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Tu B’Shvat, which begins on the 15th day of the Hebrew month of Shvat (this year it started earlier this week, at sundown on Tuesday, February 7), is sometimes referred to as the “birthday of the trees.” It’s considered a time when nature revives after the winter. After seven years of living in Israel, it never ceases to amazing me how the flowers on the trees in Israel seem to bloom exactly on Tu B’Shvat or on the days following it. It reminds me that holidays are not just human creations, but times ordained by God for us to focus on His creation and the lessons He wants to teach us.

It makes me so happy to have a holiday that celebrates the natural world, God’s amazing creation. The fact that trees grow from a tiny seed to tower over us and produce abundant fruit is no less a miracle than God parting the Red Sea. We simply have to open our eyes to the miracles that we experience every day. What we describe in mundane terms as “nature” is truly God’s awesome and intricate handiwork, created for us to enjoy.

Tu B’Shvat is a fun and exciting holiday for children. For the two weeks leading up to the holiday, everyone in Israel is getting ready to celebrate. Last week my daughter came home from kindergarten with a baby olive tree for us to plant together in our yard on Tu B’Shvat. When I took my three-year-old son to day care today, it was pouring rain, yet his teachers and whole class were outside with their rain boots and coats digging the soil to prepare it for planting trees and flowers. With a huge smile, he got down on the holy soil of Israel and began digging. As a mother committed to the settling and strengthening the State of Israel, I was filled with joy.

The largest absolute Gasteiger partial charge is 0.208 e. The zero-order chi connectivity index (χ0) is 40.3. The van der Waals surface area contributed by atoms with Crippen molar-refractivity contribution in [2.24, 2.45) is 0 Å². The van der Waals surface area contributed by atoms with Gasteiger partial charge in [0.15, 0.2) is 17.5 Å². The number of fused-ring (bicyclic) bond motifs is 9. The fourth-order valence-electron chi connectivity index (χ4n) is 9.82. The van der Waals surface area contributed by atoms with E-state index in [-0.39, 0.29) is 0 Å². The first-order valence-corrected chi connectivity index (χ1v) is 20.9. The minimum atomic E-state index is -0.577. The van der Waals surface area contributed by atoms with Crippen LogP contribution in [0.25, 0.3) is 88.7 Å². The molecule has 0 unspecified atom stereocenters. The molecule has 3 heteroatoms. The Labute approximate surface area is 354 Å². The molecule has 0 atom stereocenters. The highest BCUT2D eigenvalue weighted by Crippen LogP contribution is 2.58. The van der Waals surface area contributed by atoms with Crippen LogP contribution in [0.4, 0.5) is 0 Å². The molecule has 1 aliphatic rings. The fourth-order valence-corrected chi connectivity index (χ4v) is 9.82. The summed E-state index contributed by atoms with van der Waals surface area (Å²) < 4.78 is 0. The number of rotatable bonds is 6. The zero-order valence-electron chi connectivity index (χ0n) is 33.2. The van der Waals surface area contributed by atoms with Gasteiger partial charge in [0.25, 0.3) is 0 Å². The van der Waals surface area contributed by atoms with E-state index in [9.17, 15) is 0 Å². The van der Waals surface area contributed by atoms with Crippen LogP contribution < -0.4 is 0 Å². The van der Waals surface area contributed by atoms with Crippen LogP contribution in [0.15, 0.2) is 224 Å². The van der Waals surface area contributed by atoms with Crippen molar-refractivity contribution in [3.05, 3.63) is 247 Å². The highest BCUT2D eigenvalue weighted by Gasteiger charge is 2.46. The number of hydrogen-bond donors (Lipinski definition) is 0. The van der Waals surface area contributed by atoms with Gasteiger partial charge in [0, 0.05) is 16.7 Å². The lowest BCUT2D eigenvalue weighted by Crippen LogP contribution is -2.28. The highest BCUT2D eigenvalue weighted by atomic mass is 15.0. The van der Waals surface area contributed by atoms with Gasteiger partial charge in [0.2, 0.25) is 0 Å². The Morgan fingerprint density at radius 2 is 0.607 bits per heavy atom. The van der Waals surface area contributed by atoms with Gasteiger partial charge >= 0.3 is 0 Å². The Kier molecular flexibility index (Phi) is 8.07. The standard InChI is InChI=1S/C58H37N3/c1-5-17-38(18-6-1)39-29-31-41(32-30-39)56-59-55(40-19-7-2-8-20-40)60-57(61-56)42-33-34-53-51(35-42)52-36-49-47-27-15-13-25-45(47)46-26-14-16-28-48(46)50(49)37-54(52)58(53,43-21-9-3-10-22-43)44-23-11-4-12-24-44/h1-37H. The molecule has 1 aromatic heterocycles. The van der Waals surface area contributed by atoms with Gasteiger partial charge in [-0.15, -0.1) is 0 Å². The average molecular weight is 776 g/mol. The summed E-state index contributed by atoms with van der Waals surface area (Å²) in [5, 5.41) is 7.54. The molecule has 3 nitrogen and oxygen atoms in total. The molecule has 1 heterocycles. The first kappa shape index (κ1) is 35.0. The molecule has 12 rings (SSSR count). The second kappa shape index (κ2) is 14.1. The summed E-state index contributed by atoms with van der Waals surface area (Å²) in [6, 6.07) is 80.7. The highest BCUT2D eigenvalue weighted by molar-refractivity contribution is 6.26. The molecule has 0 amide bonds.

Each year on Tu B’Shvat over one million Israelis plant trees in public areas, and even more plant trees in their private gardens. I love going to parks on the holiday and watching businessmen in suits, ladies in high heels, politicians, families, and a host of others coming out in unity to beautify the Holy Land and watch the prophecy of Isaiah 35:1 come to pass: “The desert and the parched land will be glad; the wilderness will rejoice and blossom.

In these days following Tu B’Shvat, I’m deriving great joy from watching the colours bursting forth from the green to reveal a whole new aspect of the beauty of Israel. And, instead of cooking an elaborate meal to celebrate as we do for most holidays, I made a Tu B’Shvat meal based on the seven fruits of Israel. Tu B’Shvat is the holiday that returns us to the simplicity and beauty of nature, and is one my favourite holidays of the year!

With blessings from the Holy Land,

Yael